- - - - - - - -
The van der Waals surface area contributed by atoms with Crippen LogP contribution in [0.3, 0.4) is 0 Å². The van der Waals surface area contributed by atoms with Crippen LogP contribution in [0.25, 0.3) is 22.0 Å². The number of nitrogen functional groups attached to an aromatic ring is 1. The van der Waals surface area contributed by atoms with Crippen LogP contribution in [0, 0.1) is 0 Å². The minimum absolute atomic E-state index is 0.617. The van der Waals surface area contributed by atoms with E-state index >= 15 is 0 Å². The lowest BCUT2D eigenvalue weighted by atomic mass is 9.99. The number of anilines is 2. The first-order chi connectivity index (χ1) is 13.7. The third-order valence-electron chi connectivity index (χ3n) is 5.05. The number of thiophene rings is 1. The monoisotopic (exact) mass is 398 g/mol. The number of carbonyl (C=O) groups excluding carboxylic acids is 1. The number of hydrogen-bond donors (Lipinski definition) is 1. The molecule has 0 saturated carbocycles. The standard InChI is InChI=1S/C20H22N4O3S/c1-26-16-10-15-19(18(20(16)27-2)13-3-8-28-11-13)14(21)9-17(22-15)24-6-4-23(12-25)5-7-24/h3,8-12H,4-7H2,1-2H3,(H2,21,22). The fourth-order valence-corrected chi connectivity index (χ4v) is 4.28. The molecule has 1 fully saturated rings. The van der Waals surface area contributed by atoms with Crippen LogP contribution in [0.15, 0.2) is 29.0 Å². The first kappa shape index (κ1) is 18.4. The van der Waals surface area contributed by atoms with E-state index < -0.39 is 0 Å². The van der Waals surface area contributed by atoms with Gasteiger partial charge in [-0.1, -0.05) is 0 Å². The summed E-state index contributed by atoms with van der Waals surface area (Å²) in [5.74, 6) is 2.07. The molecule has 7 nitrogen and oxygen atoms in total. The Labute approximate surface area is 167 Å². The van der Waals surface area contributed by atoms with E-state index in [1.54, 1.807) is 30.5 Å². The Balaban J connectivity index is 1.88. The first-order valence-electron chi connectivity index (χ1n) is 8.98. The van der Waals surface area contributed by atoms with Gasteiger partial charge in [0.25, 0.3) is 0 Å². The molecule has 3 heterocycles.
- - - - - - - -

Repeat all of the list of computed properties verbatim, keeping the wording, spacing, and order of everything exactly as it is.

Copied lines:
The van der Waals surface area contributed by atoms with Crippen LogP contribution in [0.3, 0.4) is 0 Å². The van der Waals surface area contributed by atoms with Crippen LogP contribution in [0.25, 0.3) is 22.0 Å². The number of nitrogen functional groups attached to an aromatic ring is 1. The van der Waals surface area contributed by atoms with Crippen LogP contribution in [0, 0.1) is 0 Å². The minimum absolute atomic E-state index is 0.617. The van der Waals surface area contributed by atoms with E-state index >= 15 is 0 Å². The lowest BCUT2D eigenvalue weighted by atomic mass is 9.99. The number of anilines is 2. The first-order chi connectivity index (χ1) is 13.7. The third-order valence-electron chi connectivity index (χ3n) is 5.05. The number of thiophene rings is 1. The monoisotopic (exact) mass is 398 g/mol. The number of carbonyl (C=O) groups excluding carboxylic acids is 1. The number of hydrogen-bond donors (Lipinski definition) is 1. The molecule has 0 saturated carbocycles. The standard InChI is InChI=1S/C20H22N4O3S/c1-26-16-10-15-19(18(20(16)27-2)13-3-8-28-11-13)14(21)9-17(22-15)24-6-4-23(12-25)5-7-24/h3,8-12H,4-7H2,1-2H3,(H2,21,22). The fourth-order valence-corrected chi connectivity index (χ4v) is 4.28. The molecule has 1 fully saturated rings. The van der Waals surface area contributed by atoms with Crippen LogP contribution in [0.15, 0.2) is 29.0 Å². The first kappa shape index (κ1) is 18.4. The van der Waals surface area contributed by atoms with E-state index < -0.39 is 0 Å². The van der Waals surface area contributed by atoms with Gasteiger partial charge in [-0.1, -0.05) is 0 Å². The summed E-state index contributed by atoms with van der Waals surface area (Å²) in [5.74, 6) is 2.07. The molecule has 7 nitrogen and oxygen atoms in total. The Labute approximate surface area is 167 Å². The van der Waals surface area contributed by atoms with E-state index in [1.54, 1.807) is 30.5 Å². The Balaban J connectivity index is 1.88. The first-order valence-electron chi connectivity index (χ1n) is 8.98. The van der Waals surface area contributed by atoms with Gasteiger partial charge in [0.25, 0.3) is 0 Å². The molecule has 3 heterocycles.